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How good are electronic cigarettes that instead of nicotine contain vitamins and other healthy supplements

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How good are electronic cigarettes that instead of nicotine contain vitamins and other healthy supplements

August 24, 2022, 10:57 AM

August 24, 2022, 10:57 AM

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The calls “healthy vapes” are becoming more and more popular. Unlike traditional e-cigarettes that contain nicotine, these products contain vitamins, hormones, or essential oils.

However, the unproven claims of the companies that market these devices, which ensure that they are beneficial to health, alerted the US Food and Drug Administration (FDA, for its acronym in English).

Healthy vaporizers – also known as “nutritional supplement diffusers”– cover a series of products that have a common origin in electronic cigarettes.

Electronic cigarettes deliver nicotine to the lungs without the need for combustion or tobacco. This removes some harmful components, such as tobacco tar. Instead of combustion, e-cigarettes use energy from a battery to heat e-liquid, which forms a vapor that can be inhaled.

A new wave of products claim to use this same inhaled delivery system for a wide range of non-nicotine products, including vitamins (B12 and C are especially popular), milk thistle, melatonin (a hormone), green tea, and a variety of oils with essences. The companies that make them claim that different combinations of these additives They help you concentrate better, sleep and even lose weight.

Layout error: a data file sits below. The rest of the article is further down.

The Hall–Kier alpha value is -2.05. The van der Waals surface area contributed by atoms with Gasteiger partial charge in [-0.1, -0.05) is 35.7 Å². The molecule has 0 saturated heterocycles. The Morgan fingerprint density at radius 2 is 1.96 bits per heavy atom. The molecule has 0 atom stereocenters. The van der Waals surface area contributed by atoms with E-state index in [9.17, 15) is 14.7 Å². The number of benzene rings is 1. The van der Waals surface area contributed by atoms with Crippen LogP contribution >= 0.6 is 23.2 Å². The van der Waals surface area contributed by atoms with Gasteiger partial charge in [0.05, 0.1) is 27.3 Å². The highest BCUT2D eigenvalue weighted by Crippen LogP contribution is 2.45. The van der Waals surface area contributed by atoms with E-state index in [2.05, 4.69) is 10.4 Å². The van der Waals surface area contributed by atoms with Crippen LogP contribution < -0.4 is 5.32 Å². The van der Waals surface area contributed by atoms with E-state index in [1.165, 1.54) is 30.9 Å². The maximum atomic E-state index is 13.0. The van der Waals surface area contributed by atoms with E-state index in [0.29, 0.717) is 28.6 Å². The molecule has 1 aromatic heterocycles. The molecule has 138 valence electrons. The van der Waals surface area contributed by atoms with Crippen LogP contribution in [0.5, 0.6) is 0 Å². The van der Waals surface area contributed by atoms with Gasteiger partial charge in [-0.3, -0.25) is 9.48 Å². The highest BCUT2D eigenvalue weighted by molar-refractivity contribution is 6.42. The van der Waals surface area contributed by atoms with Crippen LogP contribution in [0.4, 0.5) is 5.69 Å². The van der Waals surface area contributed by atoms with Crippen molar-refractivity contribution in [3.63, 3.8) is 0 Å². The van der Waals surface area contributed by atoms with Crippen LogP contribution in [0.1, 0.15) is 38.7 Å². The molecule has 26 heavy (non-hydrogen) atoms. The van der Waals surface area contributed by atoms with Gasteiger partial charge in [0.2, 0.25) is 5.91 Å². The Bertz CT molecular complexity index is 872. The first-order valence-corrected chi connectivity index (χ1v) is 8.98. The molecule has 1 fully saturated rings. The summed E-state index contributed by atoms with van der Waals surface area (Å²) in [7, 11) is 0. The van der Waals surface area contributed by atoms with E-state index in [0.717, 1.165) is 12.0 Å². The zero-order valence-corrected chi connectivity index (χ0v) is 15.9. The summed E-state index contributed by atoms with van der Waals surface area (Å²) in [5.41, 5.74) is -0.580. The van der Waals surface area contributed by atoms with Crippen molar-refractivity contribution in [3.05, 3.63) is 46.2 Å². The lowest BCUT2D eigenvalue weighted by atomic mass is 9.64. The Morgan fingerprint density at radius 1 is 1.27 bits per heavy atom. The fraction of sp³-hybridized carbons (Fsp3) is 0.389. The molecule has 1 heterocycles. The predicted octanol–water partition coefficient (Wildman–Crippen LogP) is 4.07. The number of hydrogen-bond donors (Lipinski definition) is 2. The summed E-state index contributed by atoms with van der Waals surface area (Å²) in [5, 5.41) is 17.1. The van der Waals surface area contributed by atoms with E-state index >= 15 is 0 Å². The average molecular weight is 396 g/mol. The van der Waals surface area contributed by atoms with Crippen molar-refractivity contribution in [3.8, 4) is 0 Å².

A doctor reviewing an x-ray of some lungs

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Studies have found that inhaling vitamin E caused the lung damage that ended up costing the lives of dozens of people in the US.

Inhalation of these compounds, rather than ingestion, allows faster absorption into the bloodstream, so, in theory, vitamins and supplements could work faster.

Many of these additives individually are supplements considered as insurance for consumption. But the vast majority have not been tested to determine if they are safe for inhalation and do not carry risks of long-term damage. Since “healthy vapes” do not contain nicotine, evade regulatory authorities.

The incidence of e-cigarette-related acute lung injury (Evali) in the US in 2019 highlights the importance of examining them. In the 60 Evali deaths initially reported, vitamin E acetate was identified as the agent that caused the lung damage in the victims. Vitamin E is a common dietary supplement, so these deaths clearly reveal how well-known and considered safe substances can cause very serious consequences to health when inhaled.

These devices are fairly new to the market so there is not much research regarding its safety. However, by reviewing the specific components we can find possible effects, both beneficial and harmful.

E-liquid components

Many benign or beneficial compounds they can be harmful if given in an untested way or to the wrong group of people. For example, the benefits of vitamin C are universally known, but high doses of vitamin C have been shown to increase the risk of death in people with sepsis.

A woman vaping